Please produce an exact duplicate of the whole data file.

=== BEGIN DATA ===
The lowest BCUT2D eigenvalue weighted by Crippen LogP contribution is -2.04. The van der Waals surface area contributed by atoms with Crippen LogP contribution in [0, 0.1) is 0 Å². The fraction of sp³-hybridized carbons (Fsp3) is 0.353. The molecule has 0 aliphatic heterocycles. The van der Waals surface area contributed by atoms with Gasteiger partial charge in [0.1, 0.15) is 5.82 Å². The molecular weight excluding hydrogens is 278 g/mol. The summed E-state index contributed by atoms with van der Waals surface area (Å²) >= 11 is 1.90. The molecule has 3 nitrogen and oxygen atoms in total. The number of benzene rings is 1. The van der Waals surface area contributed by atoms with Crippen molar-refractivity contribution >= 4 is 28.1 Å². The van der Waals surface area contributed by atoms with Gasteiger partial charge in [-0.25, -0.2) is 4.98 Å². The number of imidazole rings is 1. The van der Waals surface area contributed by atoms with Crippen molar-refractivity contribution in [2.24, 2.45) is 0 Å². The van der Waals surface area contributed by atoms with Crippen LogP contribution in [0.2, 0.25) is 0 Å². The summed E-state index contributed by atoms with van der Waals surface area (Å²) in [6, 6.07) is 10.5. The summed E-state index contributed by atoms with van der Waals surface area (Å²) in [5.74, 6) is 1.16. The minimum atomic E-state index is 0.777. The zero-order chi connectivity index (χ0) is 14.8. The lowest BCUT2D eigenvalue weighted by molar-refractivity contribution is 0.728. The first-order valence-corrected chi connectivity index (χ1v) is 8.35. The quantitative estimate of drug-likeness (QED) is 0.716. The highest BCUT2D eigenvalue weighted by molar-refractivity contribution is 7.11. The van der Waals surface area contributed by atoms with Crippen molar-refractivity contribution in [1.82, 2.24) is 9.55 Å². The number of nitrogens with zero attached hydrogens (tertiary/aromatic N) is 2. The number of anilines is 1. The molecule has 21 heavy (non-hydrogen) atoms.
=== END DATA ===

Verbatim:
The lowest BCUT2D eigenvalue weighted by Crippen LogP contribution is -2.04. The van der Waals surface area contributed by atoms with Crippen LogP contribution in [0, 0.1) is 0 Å². The fraction of sp³-hybridized carbons (Fsp3) is 0.353. The molecule has 0 aliphatic heterocycles. The van der Waals surface area contributed by atoms with Gasteiger partial charge in [0.1, 0.15) is 5.82 Å². The molecular weight excluding hydrogens is 278 g/mol. The summed E-state index contributed by atoms with van der Waals surface area (Å²) >= 11 is 1.90. The molecule has 3 nitrogen and oxygen atoms in total. The number of benzene rings is 1. The van der Waals surface area contributed by atoms with Crippen molar-refractivity contribution >= 4 is 28.1 Å². The van der Waals surface area contributed by atoms with Gasteiger partial charge in [-0.25, -0.2) is 4.98 Å². The number of imidazole rings is 1. The van der Waals surface area contributed by atoms with Crippen molar-refractivity contribution in [2.24, 2.45) is 0 Å². The van der Waals surface area contributed by atoms with Crippen LogP contribution in [0.2, 0.25) is 0 Å². The summed E-state index contributed by atoms with van der Waals surface area (Å²) in [6, 6.07) is 10.5. The summed E-state index contributed by atoms with van der Waals surface area (Å²) in [5.74, 6) is 1.16. The minimum atomic E-state index is 0.777. The zero-order chi connectivity index (χ0) is 14.8. The lowest BCUT2D eigenvalue weighted by molar-refractivity contribution is 0.728. The first-order valence-corrected chi connectivity index (χ1v) is 8.35. The quantitative estimate of drug-likeness (QED) is 0.716. The highest BCUT2D eigenvalue weighted by molar-refractivity contribution is 7.11. The van der Waals surface area contributed by atoms with Crippen molar-refractivity contribution in [1.82, 2.24) is 9.55 Å². The number of nitrogens with zero attached hydrogens (tertiary/aromatic N) is 2. The number of anilines is 1. The molecule has 21 heavy (non-hydrogen) atoms.